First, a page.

No. 1 starter
1. Justin Verlander, Tigers
2. John Danks, White Sox
3. Justin Masterson, Indians
4. Luke Hochevar, Royals
5. Carl Pavano, Twins

Masterson was better than Danks in 2011, and I do believe his improvement was real. He absolutely crushes right-handers -- they slugged an anemic .259 off him. Danks had two bad months but has the longer track record of success. Even in his "off year" he had a higher strikeout rate and lower walk rate than Masterson. If you want to argue about Hochevar versus Pavano, be my guest.

No. 2 starter
1. Doug Fister, Tigers
2. Ubaldo Jimenez, Indians
3. Gavin Floyd, White Sox
4. Francisco Liriano, Twins
5. Jonathan Sanchez, Royals

Yes, sign me up for the Doug Fister bandwagon club. Jimenez's fastball velocity was down a couple miles per hour last season but the positives are that his strikeout and walk rates were identical to 2010; he'll be better. Floyd isn't flashy but he's now made 30-plus starts four years in a row, and he'll become a very rich man when he becomes a free agent after this season. Sanchez won't have the luxury of pitching in San Francisco (and to eight-man NL lineups).

No. 3 starter
1. Max Scherzer, Tigers
2. Scott Baker, Twins
3. Philip Humber, White Sox
4. Bruce Chen, Royals
5. Josh Tomlin, Indians

I could be underrating Baker, who was excellent last season, but only once in his career has he made 30 starts in a season. Tomlin's fans will disagree with this ranking, but he's a finesse guy who relies on the best control in baseball (21 walks in 26 starts). He's the kind of guy you root for, but the league seemed to figure him out as the season progressed.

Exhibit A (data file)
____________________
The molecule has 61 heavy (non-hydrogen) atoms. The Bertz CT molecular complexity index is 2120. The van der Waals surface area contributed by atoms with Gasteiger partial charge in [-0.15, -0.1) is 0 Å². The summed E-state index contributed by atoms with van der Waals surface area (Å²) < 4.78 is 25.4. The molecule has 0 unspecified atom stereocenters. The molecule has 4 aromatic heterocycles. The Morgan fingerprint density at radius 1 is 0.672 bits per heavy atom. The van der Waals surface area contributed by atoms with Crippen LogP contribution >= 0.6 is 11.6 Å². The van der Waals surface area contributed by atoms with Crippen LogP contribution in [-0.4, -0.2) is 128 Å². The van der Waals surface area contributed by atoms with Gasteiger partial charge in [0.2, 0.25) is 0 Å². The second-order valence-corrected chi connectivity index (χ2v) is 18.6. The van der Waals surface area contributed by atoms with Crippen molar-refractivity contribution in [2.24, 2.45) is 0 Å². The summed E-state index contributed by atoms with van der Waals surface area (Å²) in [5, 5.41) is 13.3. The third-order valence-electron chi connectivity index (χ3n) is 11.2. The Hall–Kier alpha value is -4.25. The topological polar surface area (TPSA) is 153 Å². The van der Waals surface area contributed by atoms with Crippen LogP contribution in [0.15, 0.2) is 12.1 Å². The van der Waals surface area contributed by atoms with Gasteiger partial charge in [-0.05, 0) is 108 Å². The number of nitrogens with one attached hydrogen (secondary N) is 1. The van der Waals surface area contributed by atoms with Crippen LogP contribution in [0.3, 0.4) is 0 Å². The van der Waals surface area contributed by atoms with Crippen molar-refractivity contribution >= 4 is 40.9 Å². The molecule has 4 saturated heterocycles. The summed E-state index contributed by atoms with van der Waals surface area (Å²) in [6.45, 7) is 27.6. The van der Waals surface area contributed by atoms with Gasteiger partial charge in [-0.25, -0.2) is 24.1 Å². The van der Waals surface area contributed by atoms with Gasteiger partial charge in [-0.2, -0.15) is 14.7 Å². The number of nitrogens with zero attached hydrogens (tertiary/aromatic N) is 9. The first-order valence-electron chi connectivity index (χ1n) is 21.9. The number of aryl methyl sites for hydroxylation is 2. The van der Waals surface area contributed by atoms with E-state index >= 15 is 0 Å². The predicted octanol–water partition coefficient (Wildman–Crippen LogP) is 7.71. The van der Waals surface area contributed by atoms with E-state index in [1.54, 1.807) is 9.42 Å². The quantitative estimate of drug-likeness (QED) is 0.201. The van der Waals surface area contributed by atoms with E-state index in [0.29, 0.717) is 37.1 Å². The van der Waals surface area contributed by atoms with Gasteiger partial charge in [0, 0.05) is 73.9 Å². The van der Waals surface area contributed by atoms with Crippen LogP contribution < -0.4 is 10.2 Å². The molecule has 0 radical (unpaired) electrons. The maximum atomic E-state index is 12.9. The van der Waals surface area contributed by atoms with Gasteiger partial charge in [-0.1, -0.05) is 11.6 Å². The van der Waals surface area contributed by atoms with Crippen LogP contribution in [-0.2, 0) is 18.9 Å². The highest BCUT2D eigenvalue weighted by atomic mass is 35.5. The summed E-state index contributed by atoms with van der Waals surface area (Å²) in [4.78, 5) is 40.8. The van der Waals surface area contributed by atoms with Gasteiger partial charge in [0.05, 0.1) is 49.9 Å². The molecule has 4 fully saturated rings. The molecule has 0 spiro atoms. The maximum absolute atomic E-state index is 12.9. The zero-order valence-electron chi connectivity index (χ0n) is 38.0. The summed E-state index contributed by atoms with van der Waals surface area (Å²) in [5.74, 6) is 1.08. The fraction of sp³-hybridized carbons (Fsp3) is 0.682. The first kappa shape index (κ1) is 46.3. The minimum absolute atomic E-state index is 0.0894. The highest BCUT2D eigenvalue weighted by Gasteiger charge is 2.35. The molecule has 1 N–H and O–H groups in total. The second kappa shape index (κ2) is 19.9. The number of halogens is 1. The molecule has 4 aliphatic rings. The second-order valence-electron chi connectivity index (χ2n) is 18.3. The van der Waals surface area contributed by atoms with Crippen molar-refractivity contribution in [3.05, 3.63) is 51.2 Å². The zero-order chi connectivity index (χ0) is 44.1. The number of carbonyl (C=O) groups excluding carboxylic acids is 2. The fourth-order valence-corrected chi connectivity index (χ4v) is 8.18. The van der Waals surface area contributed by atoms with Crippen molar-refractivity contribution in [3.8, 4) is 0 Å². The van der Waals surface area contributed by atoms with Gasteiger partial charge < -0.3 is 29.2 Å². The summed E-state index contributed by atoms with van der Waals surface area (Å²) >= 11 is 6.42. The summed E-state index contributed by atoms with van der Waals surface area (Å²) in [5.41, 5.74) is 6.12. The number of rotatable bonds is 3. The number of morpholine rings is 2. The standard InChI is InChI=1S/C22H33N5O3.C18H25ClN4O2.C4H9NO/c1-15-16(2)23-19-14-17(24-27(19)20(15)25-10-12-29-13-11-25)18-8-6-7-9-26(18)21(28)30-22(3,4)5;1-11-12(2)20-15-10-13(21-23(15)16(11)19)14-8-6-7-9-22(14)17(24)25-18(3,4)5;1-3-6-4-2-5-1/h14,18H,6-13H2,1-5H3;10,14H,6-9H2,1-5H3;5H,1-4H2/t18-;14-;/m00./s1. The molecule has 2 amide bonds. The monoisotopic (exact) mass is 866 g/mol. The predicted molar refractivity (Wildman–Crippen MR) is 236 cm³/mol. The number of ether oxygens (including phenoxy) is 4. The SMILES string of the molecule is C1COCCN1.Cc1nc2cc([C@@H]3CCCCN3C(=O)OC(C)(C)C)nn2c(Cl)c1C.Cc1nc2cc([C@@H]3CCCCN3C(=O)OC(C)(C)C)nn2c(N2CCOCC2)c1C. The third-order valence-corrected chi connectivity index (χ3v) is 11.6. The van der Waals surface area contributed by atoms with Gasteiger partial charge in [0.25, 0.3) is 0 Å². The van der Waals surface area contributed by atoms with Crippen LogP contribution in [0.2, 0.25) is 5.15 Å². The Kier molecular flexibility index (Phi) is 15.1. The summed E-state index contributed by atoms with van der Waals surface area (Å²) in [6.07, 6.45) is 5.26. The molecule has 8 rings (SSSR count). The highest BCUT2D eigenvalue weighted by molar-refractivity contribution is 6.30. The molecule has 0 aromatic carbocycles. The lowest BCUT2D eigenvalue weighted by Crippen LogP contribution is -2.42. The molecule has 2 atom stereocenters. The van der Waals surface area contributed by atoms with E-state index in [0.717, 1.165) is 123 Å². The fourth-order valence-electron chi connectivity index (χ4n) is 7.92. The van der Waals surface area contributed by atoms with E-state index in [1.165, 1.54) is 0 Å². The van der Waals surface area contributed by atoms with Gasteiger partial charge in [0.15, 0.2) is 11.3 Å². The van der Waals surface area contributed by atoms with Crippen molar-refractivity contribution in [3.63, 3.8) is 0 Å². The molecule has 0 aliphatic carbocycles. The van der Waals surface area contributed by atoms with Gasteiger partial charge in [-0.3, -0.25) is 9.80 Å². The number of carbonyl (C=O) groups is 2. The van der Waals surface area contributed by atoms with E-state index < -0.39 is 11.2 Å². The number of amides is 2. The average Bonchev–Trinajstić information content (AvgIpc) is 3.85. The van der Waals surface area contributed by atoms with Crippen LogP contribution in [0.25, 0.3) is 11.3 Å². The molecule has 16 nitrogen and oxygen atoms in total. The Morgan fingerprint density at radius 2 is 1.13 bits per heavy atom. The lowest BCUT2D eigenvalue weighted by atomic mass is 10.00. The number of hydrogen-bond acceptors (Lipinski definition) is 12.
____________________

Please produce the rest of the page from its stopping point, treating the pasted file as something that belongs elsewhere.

No. 4 starter
1. Felipe Paulino, Royals
2. Rick Porcello, Tigers
3. Jake Peavy, White Sox
4. Derek Lowe, Indians
5. Nick Blackburn, Twins

Scouts still love Porcello's arm and I know he's just 23, but he's made 89 big league starts and shown no signs of getting better. His WHIP has increased each season and his strikeout rate remains one of the lowest in baseball. Paulino has an electric arm -- he averaged 95 mph on his fastball -- and is getting better. How could the Rockies give up on him after just 14 innings? How could the Astros trade him for Clint Barmes? Anyway, kudos to the Royals for buying low on the guy who may turn into their best starter. Peavy can't stay healthy. Lowe has led his league in starts three out of the past four seasons, but I'm not sure that's a good thing anymore. Blackburn is a poor man's Lowe, and I don't mean that in a good way.

No. 5 starter
1. Chris Sale, White Sox
2. Jacob Turner, Tigers
3. Aaron Crow/Danny Duffy, Royals
4. Fausto Carmona/David Huff/Jeanmar Gomez, Indians
5. Brian Duensing/Jason Marquis, Twins

Welcome to the AL Central crapshoot. Turner and Sale have the most upside, but one is a rookie and the other is converting from relief. Crow will also be given a shot at the rotation, but his difficulties against left-handed batters (.311 average allowed) don't bode well for that transition. Even if the artist formerly known as Carmona gets a visa, what do you have? A guy with a 5.01 ERA over the past four seasons. Duensing is another typical Twins pitcher, which means he at least throws strikes. His first full season in the rotation didn't go well, so of course the Twins brought in Marquis, yet another guy who doesn't strike anybody out.

Closer
1. Jose Valverde, Tigers
2. Joakim Soria, Royals
3. Matt Thornton, White Sox
4. Chris Perez, Indians
5. Matt Capps, Twins